Is your wide area network a source of stress? Office boundaries are blurring as campuses evolve and expand, more and more services are being stored in a centralized location, and just about everything is moving to the network, making wide area network connectivity a proud member of the “mission critical” realm. Without a well-designed WAN you are sure to have some headaches!

There are two predominant WAN solutions out there today – MPLS packaged with related services like VPLS, and a network of point-to-point VPN tunnels over the internet. Each has their own advantages and drawbacks. For example, MPLS can offer a higher level of guaranteed service and can host a variety of services like Metro Ethernet but it can be expensive. VPN tunnels over internet are more affordable but because they go over the internet they can be more susceptible to jitter and disruption, and managing a full mesh of VPN tunnels can be a hassle without the right hardware and an ADVPN based or similar solution. The standard “Hybrid WAN” approach balances these options by bundling the two services together and routing traffic across the links via policies, often using MPLS for critical traffic and a larger broadband link for less sensitive applications.

This standard static routing definition does leave something to be desired. First, you are still paying a substantial amount for the high performance circuit. On average, a private WAN subscription will cost 10x more per Mbps than a broadband link. Second, you are often paying for bandwidth that you aren’t using … even though a broadband pipe can be sized up to multigig speeds, it is often underutilized because it has a bad reputation for being less stable. However, broadband internet is improving and in some cases is able to offer latency that would be acceptable for mission critical applications. What if you could closely monitor the performance of that broadband link and intelligently use the excess bandwidth for your prioritized traffic, but only when the health of the pipe meets your application’s criteria? A software defined WAN could give you that capability.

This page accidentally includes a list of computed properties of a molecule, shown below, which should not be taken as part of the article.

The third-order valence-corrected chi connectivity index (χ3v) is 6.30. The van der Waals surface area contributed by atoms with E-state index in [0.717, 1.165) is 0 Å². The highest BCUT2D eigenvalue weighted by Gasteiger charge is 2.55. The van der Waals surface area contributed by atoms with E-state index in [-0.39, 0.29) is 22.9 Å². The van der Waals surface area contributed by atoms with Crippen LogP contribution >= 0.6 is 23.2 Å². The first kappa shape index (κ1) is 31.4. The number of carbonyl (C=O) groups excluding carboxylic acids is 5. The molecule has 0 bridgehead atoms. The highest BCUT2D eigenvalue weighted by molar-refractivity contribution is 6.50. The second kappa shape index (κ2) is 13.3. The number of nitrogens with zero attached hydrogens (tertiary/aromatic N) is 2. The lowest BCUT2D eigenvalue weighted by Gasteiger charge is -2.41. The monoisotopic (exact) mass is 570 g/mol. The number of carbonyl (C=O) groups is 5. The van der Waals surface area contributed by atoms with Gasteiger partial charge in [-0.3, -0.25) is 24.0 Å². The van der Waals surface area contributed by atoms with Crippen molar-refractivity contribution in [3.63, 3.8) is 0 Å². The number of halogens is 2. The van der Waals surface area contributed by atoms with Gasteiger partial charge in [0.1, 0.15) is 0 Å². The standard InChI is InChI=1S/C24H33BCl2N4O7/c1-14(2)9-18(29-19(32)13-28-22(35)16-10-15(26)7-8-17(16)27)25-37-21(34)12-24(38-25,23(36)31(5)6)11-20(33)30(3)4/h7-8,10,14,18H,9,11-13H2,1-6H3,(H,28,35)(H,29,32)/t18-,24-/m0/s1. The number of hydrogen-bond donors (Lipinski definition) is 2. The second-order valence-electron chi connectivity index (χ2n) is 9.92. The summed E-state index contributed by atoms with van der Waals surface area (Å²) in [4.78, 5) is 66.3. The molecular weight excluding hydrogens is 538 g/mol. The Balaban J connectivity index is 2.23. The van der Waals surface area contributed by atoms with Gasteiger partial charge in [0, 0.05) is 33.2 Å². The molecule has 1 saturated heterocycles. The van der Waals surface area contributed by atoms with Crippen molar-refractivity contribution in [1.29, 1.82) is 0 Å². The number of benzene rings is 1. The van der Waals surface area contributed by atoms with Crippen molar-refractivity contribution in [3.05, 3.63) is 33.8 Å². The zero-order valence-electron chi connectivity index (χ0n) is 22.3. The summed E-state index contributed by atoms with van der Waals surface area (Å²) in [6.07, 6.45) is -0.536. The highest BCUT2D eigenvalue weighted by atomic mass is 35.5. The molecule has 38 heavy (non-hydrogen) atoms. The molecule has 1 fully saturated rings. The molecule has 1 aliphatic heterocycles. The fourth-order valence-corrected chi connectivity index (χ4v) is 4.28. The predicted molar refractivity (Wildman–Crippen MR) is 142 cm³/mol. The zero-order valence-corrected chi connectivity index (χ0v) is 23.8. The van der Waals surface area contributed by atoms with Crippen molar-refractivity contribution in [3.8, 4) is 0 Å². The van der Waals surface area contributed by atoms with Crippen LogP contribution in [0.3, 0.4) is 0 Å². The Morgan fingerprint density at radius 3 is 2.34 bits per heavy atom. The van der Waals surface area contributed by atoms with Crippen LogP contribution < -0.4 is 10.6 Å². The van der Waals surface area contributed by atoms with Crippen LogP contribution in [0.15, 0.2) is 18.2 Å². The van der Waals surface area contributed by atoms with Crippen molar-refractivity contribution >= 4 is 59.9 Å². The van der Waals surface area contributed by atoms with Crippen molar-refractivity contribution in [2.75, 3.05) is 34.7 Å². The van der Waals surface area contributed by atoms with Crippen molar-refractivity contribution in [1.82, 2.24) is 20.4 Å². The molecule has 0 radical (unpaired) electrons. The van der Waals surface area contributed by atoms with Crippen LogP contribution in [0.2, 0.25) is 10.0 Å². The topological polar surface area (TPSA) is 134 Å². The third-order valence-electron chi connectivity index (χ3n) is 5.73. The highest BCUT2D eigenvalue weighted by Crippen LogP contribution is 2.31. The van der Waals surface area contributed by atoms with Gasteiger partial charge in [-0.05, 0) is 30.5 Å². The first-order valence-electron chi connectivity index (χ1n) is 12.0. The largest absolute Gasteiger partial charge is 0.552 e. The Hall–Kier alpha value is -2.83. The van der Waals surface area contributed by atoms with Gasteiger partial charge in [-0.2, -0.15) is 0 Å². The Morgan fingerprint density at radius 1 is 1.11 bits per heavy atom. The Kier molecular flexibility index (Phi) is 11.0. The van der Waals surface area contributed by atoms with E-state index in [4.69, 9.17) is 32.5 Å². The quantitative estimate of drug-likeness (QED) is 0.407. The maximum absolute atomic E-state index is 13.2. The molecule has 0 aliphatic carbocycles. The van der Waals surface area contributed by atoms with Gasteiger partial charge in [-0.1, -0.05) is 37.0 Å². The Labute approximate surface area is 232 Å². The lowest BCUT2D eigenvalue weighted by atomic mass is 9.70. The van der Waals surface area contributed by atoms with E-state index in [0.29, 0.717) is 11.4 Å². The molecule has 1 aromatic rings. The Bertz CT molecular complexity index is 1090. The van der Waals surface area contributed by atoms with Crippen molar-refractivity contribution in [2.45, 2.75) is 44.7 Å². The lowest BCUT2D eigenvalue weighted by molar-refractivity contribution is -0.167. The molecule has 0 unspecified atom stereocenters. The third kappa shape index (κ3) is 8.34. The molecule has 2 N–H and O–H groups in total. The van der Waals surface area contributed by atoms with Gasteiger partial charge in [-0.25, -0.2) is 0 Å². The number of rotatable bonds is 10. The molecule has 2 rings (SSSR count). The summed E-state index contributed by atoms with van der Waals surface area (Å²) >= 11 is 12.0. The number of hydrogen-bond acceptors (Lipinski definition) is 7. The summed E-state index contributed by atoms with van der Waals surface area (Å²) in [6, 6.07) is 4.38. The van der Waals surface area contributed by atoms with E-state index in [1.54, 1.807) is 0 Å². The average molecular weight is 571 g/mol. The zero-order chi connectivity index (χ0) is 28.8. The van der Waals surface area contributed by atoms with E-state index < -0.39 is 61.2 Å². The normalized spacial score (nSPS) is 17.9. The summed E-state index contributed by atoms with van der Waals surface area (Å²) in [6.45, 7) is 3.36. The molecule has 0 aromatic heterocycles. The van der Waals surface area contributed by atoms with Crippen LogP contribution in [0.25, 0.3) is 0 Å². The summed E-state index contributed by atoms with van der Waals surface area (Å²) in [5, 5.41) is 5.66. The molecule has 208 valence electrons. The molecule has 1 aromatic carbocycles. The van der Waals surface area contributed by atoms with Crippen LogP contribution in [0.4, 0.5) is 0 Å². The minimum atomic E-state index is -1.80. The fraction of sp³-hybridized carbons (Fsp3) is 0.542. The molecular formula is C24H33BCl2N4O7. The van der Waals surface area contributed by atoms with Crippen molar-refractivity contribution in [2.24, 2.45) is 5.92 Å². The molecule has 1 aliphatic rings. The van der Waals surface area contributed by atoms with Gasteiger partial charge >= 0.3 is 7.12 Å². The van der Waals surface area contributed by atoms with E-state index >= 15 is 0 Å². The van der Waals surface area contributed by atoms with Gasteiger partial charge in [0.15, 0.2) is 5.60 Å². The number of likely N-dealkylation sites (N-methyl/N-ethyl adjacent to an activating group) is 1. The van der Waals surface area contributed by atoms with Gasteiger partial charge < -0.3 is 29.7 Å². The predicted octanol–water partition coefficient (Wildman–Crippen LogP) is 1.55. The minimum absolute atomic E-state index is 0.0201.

The world of SD-WAN has emerged to solve classic WAN problems like the ones listed above. Manufacturers have different definitions for SD-WAN technology, but the underlying intent is the same – to simplify your wide area network administration and utilize your bandwidth more intelligently. This can be done through a variety of methods. Some manufacturers provide hardware that coordinate tunnel creation through a management platform and gather real time link health information so traffic is sent down the best path. Some companies do this via a software platform that can be installed in a public cloud like AWS, allowing for easy migration to a hybrid cloud model. Some remove all responsibility from your premises and provide peering locations on the web that take over the WAN for you and get the traffic where it needs to be. Several manufacturers are capable of monitoring each individual packet as it traverses the WAN and collecting real time telemetry, allowing for packet by packet forwarding decisions, millisecond failover between links, and session continuity even in link failure. Even better, with the level of insight and QoS that the telemetry can provide you can start moving away from expensive MPLS subscriptions entirely and instead start bundling multiple broadband links together to provide a resilient WAN. The desired result is a seamless and high performance WAN that can support the new generation of collaboration tools.

There is no “one size fits all” SD-WAN solution, as every network has its own unique set of requirements and challenges and every manufacturer has their own take on this new technology. But that’s why Edge is here to help. If you are interested in learning more about how you can use SD-WAN to lower your bandwidth bills and enhance your user experience give us a call!

 

Introduction and other Necessities

Hello!

I am not sure how you found this page, but I am impressed.  Unless I am a big public figure at the time that you read this, in which case, I guess it’s understandable. But that would raise other concerns.

In case you couldn’t tell I am not a professional writer, blogosphere architect, or social media guru. What I am is a computer networking junkie that likes to learn and then attempt to share some version of that knowledge with others.

Currently I am employed as a Solutions Architect with Edge Solutions, LLC, with a strong focus on the latest and greatest trends in the networking industry. On my path to this position I learned a LOT from other gearheads in social media and now I want to give back what I can.

Why should you listen to me? Well, first of all, no one said you should. But in addition to having a number of arcane acronyms to my name indicating that I can pass a test, I have been involved in the tech industry for several years now, I am detail oriented, and I am conscientious to a fault. I will do my best to not lead you astray.

Thanks for reading and looking forward to learning together!